Mind and Body Workouts

As the name implies, mind and body workouts include yoga and a more advanced fit yoga. The basic yoga class is one of the most popular classes. It involves breathing techniques and stretching aimed at enhancing flexibility, strength, and relaxation. If you have yoga experience, the fit yoga class incorporates pranayama and basic asanas into a more active workout. And for the exceptionally busy student, lunchtime yoga classes are offered at the Athletic Complex. These 40-minute workouts are a great way to limit stress before or after classes

Strength and Toning Workouts

The strength and toning workout classes are perfect for problem areas. Ab lab is one of the most popular classes. While it is only 20 minutes, it focuses on abdominals and lower back and can be added to other classes for a complete body workout. H.A.B.I.T. stands for hips, arms/abs, back/buns, and incredible thighs. As the name implies, this class strengthens and tones all the major muscle groups while improving flexibility. Also offered is mat pilates, for which you need previous pilates experience or must take an introductory pilates class (offered throughout the semester) before you can attend.

Combination Workouts

For the more ambitious, many of the previously described workouts can be combined into larger workout sessions. After 20 minutes of Spinnin’, core conditioning focuses on the abdominals and lower back. The class named ‘Stretch and Sculpt’ lasts only 40 minutes but includes upper and lower body exercises followed by full body stretching to soothe the muscles.

The fastest way to get in shape is the total body pump that combines cardio and muscle toning into one workout session. Last but not least, the Super Saturday class is a 90-minute complete workout. Twenty minutes of “butts and guts” is followed by at least 40 minutes of cardio and finished with 20 minutes of ab lab. It’s a great way to wake up and feel refreshed after a long week and prepare for the weekend.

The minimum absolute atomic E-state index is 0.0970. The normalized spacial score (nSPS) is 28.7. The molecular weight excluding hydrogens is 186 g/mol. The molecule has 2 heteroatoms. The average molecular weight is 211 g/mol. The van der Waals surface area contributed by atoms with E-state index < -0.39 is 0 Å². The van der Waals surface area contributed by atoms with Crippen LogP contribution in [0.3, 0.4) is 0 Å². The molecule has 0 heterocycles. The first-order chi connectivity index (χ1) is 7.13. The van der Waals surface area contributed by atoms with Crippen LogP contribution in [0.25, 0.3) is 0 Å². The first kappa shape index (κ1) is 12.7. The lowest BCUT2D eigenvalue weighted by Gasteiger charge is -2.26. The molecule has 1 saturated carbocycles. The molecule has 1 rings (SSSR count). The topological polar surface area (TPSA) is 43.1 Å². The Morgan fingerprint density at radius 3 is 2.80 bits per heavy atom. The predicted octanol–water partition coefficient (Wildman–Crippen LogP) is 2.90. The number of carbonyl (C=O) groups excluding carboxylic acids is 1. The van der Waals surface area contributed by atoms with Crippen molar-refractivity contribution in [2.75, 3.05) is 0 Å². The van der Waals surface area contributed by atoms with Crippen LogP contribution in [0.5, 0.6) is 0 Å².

If all this talk about workouts, lifting weights, and cardio is pushing you closer to the Snickers ice cream bar, then you will be happy to know that the Fitness Center also offers massages. Licensed therapists provide 30 or 60-minute sessions for $20 or $40 respectively. These can be perfect for relieving stress and muscle tension.

Knowing how to avoid the freshmen fifteen means one less thing to worry about before starting college. Funnel some of the academic motivation into a belly dancing or spinnin’ class. Classes are great ways to meet new people and keep in shape without joining a private gym. During the first week of school, all fitness classes are free.

“The classes usually fill up that week,” said Tillman. “If the student doesn’t make it to classes during free week, they are welcome to ask a staff member or come in and talk with me about the classes. 98 percent of the classes are geared towards all levels as the instructors try to accommodate the beginner or intermediates in each class.”

If you have time during the chaos of the beginning of school, check out their fall classes during orientation. Otherwise, a few closing words of advice: don’t try the buffalo chicken sandwich.

Ball games, beers, and the bars at which to enjoy them

Tuesday, July 25th, 2006 | Brad Nelson